Multiple databases containing the information about available channels for use at a given location are expected to exist. A device is required to query the database for available channels and associated information. There are several scenarios that the U.S. regulation permits, which include a simple tower/client arrangement where the tower queries the database on behalf of itself and its client TVBDs and ad-hoc mobile networks where at least one TVBD in the ad-hoc network has another path to the Internet that can query the database.


Outcome: The BoF went very well. After everyone was brought up to the same level on what White Space is, how it works, and what the group wanted an IETF WG to do, participants engaged in a number of lively discussions on privacy and security issues and how the group may be able to achieve its goals of supporting database queries that are independent of physical layer, spectrum band, or nation. Several suggestions were made for charter language improvement in these areas.

A number of people in the room indicated that they would contribute or review contributions. It is common at this stage to have little opposition to creating a WG but only a relatively small number of people willing to do work. This BoF attracted roughly two to three times the usual number of people indicating they would be active participants.

The IAB and IESG have been discussing the charter. It does look like the group will have approval to form a Working Group, albeit with some further changes to the scope and, specifically, in the security and privacy text on the proposed charter. An interesting aspect of this work is that the participants did not suggest a specific area, as the work does not seem to fit neatly into any of the area definitions particularly well but, rather, it touches on a number of them. In the end, it seems like we it be in the Apps area.

Renum–Site Renumbering

Description: As outlined in RFC 5887, renumbering, especially for medium to large sites and networks, is viewed as an expensive, painful, and error-prone process, often avoided by network managers as much as possible. Some would argue that the very design of IP addressing and routing makes automated renumbering intrinsically impossible. In fact, managers have an economic incentive to avoid renumbering, with many resorting to private addressing and Network Address Translation (NAT). Consequently, mechanisms for managing the scaling problems of wide-area (BGP4) routing that require site renumbering are often dismissed as unacceptable. Even so, renumbering is sometimes unavoidable.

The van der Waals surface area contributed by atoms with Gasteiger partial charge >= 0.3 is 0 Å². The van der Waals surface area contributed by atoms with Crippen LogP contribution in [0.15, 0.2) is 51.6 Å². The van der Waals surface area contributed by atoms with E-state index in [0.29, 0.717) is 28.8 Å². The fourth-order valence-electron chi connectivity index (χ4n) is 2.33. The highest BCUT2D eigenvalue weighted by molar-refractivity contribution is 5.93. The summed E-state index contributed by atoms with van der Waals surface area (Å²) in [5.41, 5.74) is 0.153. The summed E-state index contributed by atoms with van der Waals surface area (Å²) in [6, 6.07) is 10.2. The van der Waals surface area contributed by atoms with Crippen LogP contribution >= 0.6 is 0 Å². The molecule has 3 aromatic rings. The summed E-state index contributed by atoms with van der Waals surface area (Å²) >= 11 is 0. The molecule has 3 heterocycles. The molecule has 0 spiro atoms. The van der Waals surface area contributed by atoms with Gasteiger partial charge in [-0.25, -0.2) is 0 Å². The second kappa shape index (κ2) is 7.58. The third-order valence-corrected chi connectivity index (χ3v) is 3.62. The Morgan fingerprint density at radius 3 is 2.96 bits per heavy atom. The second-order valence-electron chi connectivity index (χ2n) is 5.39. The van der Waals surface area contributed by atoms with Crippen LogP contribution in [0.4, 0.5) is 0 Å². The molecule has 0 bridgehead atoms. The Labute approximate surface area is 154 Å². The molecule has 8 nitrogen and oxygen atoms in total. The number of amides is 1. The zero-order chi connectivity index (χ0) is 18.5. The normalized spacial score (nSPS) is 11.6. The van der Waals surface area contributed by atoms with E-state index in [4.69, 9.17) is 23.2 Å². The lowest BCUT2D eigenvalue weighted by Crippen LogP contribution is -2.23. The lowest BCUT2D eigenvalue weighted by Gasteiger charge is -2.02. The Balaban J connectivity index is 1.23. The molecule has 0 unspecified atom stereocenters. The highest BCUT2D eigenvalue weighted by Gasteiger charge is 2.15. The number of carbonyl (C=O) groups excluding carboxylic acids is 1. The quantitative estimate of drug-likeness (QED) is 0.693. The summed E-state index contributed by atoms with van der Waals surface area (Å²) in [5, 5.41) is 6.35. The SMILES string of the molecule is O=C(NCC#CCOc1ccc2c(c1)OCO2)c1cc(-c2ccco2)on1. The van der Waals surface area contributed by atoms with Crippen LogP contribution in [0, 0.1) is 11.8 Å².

The task of the proposed RENUM Working Group is to (1) identify specific renumbering problems in the context of site-wide renumbering and (2) develop point solutions and system solutions to address those problems (or, if appropriate, to stimulate such development in other Working Groups). The principal target will be solutions for IPv6, but solutions that apply equally to IPv4 may be considered.


Outcomes: While there was an encouraging level of interest expressed in the BoF in terms of people willing to work on this topic, it was also recognized (quite rightly) that renumbering is a huge area and that trying to solve all renumbering issues in one go is unrealistic. The discussions in the BoF raised a number of ways that the work could be more focused. Therefore, since the meeting, the BoF has been working on scoping the potential WG charter to allow achievable, but useful, goals to be defined.

There is significant concern over the potential increase in the size of backbone routing tables should large numbers of end sites adopt IPv6 PI addressing. Thus, focusing the work on (managed) IPv6 enterprise networks and (unmanaged) SOHO networks is one avenue to scope the work more realistically. As IPv6 becomes more widely deployed, it is expected that we would have developed appropriate new operational and protocol elements so that site renumbering will be seen as a more routine event.

A first step for a new WG could thus be undertaking scenario-based descriptions, including documentation of current capabilities and best practices. These texts can then contribute to a gap analysis that also draws on existing published work in RFC 4192 and RFC 5887. In parallel, a review of current IP address-management practices would be performed to determine if a more appropriate model for supporting site renumbering might be devised. This initial programme of work would not lead immediately to new protocols or practices, but a subsequent WG recharter would identify how and where such work could be done.

Implicitly, such a focus would mean a ‘RENUM6’ WG would not cover renumbering avoidance methods, ISP renumbering (except the ISP’s role in site renumbering), or IPv4 renumbering. he IPv6 Site Renumbering (6renum) working group has been formed in the Operations and Management Area and the full charter is at